Pain and suffering damages provide you with monetary compensation for any pain that you may have endured as the result of someone else’s negligence. It is difficult to put a monetary value on pain and suffering; however, pain and suffering are determined by a jury and there are several things that you can do to prove to a jury that you should receive a large award.
To maximize your compensation for pain and suffering, you should:
- Keep journals documenting your pain. Document what you are going through everyday. This can be entered into evidence.
- Talk to your friends and family when you are in pain. They can be called as witnesses to testify on your behalf to tell the jury what you have endured.
- Take photographs of any injuries or damage. If you have actual hard evidence, such detailed photographs that show exactly what happened to you, the jury will likely see the injuries as serious and painful.
- Consult with experts who can testify as to the level of pain you have experienced.
Certain states have imposed limitations on damages for pain and suffering through tort reform efforts. For example, some states set a cap on non-economic damages. This means that you can only recover set amount for your pain and suffering and emotional distress, no matter what you may have been through.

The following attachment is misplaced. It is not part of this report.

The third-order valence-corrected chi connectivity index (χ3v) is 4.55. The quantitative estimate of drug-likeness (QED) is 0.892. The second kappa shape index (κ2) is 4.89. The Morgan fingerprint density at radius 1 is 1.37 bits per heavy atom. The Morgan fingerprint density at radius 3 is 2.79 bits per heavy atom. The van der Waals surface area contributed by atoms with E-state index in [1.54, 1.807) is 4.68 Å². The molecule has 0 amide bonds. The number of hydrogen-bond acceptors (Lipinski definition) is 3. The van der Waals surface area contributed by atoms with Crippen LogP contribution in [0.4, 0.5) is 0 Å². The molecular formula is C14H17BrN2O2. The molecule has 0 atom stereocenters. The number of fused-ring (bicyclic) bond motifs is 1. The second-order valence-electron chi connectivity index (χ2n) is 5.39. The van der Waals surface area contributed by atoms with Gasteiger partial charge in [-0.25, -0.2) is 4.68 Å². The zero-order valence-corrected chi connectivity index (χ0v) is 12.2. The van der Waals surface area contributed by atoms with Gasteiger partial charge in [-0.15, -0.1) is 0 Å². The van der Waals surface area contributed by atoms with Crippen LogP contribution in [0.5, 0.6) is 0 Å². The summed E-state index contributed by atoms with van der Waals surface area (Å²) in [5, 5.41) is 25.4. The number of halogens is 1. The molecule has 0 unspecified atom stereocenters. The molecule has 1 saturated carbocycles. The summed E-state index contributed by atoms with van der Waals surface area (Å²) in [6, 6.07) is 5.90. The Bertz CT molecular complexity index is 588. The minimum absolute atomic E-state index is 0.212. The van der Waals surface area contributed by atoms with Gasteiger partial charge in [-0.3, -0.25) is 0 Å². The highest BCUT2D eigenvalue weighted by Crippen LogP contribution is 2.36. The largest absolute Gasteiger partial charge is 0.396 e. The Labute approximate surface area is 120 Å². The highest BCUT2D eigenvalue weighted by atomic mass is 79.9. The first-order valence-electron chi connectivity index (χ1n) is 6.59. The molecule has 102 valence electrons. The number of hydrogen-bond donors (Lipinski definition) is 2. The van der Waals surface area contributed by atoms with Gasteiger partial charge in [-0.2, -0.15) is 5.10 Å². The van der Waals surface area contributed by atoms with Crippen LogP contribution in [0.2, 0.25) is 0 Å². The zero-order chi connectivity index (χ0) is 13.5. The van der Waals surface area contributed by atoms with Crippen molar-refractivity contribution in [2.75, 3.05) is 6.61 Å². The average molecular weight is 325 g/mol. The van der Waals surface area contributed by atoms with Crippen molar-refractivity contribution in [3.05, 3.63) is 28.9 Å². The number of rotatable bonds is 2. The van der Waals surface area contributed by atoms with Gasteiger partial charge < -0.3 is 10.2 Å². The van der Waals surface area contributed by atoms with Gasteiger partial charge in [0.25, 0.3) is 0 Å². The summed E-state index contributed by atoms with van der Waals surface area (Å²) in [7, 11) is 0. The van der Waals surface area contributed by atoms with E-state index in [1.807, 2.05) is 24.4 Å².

Additional Frequently Asked Questions
- What Is The Basis For Most Medical Malpractice Claims?
- If I Can Prove That the Defendant Violated the Standard of Care, Does That Mean I Win My Case?
- Is Your Medical Malpractice Case More Likely To Settle Or Go To Trial?
- Are Nursing Home Injury or Abuse Cases Considered Medical Malpractice?
- What Does “Informed Consent” in Relation to Medical Malpractice Mean?